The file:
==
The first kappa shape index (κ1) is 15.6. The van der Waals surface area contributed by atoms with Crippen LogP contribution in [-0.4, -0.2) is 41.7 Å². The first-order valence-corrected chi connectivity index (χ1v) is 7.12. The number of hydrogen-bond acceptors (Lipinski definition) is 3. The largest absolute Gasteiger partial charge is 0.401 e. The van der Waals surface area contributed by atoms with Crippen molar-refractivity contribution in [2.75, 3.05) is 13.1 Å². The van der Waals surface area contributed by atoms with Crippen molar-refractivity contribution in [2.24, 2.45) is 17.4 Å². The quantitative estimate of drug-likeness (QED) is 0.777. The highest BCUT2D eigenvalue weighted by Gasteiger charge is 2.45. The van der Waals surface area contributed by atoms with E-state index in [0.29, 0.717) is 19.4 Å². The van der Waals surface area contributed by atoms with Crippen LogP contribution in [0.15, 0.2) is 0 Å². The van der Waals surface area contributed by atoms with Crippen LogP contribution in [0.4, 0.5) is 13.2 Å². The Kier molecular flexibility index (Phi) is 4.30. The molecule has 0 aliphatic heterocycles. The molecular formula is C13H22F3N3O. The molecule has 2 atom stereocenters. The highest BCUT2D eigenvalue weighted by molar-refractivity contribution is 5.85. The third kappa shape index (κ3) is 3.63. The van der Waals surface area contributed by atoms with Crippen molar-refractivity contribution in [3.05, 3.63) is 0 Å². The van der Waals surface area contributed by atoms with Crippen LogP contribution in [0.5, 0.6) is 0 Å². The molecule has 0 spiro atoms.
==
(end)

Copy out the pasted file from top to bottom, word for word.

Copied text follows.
The first kappa shape index (κ1) is 15.6. The van der Waals surface area contributed by atoms with Crippen LogP contribution in [-0.4, -0.2) is 41.7 Å². The first-order valence-corrected chi connectivity index (χ1v) is 7.12. The number of hydrogen-bond acceptors (Lipinski definition) is 3. The largest absolute Gasteiger partial charge is 0.401 e. The van der Waals surface area contributed by atoms with Crippen molar-refractivity contribution in [2.75, 3.05) is 13.1 Å². The van der Waals surface area contributed by atoms with Crippen molar-refractivity contribution in [2.24, 2.45) is 17.4 Å². The quantitative estimate of drug-likeness (QED) is 0.777. The highest BCUT2D eigenvalue weighted by Gasteiger charge is 2.45. The van der Waals surface area contributed by atoms with E-state index in [0.29, 0.717) is 19.4 Å². The van der Waals surface area contributed by atoms with Crippen LogP contribution in [0.15, 0.2) is 0 Å². The van der Waals surface area contributed by atoms with Crippen LogP contribution in [0.4, 0.5) is 13.2 Å². The Kier molecular flexibility index (Phi) is 4.30. The molecule has 0 aliphatic heterocycles. The molecular formula is C13H22F3N3O. The molecule has 2 atom stereocenters. The highest BCUT2D eigenvalue weighted by molar-refractivity contribution is 5.85. The third kappa shape index (κ3) is 3.63. The van der Waals surface area contributed by atoms with Crippen molar-refractivity contribution in [3.05, 3.63) is 0 Å². The van der Waals surface area contributed by atoms with Crippen LogP contribution in [0.5, 0.6) is 0 Å². The molecule has 0 spiro atoms.